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The setUp Method

The test code in CourseSessionTest needs a bit of cleanup work. Note that both tests, testCreate and testEnrollStudents, instantiate a new CourseSession object and store a reference to it in a local variable named session.

JUnit provides you with a means to eliminate this duplication—a setUp method. If you provide code in this setUp method, JUnit will execute that code prior to executing each and every test method. You should put common test initialization code in this method.

public class CourseSessionTest extends TestCase {
   private CourseSession session;

   
   public void setUp() {
      
   session = new CourseSession("ENGL", "101");
   
   }

   public void testCreate() {
      assertEquals("ENGL", session.getDepartment());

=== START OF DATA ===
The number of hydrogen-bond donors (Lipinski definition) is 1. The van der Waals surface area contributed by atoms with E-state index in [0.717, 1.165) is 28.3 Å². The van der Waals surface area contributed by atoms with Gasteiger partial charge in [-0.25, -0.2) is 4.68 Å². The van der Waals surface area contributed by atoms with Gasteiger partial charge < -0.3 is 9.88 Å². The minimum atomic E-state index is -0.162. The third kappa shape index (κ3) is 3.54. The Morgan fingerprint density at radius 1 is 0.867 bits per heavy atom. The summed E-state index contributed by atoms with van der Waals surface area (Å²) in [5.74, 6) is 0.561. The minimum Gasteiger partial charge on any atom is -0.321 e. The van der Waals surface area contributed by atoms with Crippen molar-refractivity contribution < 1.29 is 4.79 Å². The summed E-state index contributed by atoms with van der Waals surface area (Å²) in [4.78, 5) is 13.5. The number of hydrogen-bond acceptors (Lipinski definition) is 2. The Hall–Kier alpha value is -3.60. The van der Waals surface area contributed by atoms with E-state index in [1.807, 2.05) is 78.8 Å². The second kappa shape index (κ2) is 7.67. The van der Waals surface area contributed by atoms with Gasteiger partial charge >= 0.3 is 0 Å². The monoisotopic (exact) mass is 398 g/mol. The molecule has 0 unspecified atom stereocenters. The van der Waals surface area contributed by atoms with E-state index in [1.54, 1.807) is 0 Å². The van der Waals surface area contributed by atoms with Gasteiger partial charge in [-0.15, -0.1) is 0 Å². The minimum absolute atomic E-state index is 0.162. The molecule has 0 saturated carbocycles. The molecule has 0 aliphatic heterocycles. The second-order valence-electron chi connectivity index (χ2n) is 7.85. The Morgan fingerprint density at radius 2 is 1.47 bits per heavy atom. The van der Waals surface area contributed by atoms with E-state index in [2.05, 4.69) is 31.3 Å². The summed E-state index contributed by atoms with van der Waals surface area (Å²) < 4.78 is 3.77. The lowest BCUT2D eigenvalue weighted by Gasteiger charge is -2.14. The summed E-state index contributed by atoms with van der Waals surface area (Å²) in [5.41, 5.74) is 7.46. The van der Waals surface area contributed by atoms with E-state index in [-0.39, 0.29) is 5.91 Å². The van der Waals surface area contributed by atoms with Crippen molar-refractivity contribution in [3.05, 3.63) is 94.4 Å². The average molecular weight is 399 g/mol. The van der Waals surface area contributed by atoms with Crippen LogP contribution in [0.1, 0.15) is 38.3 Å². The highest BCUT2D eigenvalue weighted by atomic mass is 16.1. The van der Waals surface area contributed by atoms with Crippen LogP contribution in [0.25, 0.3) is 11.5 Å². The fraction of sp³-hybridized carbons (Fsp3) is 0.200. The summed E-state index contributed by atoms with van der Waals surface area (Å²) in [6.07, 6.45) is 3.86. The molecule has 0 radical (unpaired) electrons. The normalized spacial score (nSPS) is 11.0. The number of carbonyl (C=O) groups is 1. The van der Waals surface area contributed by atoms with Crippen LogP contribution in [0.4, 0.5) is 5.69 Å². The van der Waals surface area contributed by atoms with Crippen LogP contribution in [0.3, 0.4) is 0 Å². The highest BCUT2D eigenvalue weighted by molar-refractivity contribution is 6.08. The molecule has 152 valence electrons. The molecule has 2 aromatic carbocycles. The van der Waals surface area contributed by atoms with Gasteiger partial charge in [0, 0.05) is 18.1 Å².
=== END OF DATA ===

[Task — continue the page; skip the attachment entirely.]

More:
assertEquals("101", session.getNumber());
      assertEquals(0, session.getNumberOfStudents());
   }

   public void testEnrollStudents() {
      Student student1 = new Student("Cain DiVoe");
      session.enroll(student1);
      ...
   }
}

In CourseSessionTest, you add the instance variable session and assign to it a new CourseSession instance created in the setUp method. The test methods testCreate and testEnrollStudents no longer need this initialization line. Both test methods get their own separate CourseSession instance.

Even though you could create a constructor and supply common initialization code in it, doing so is considered bad practice. The preferred idiom for test initialization in JUnit is to use the setUp method.

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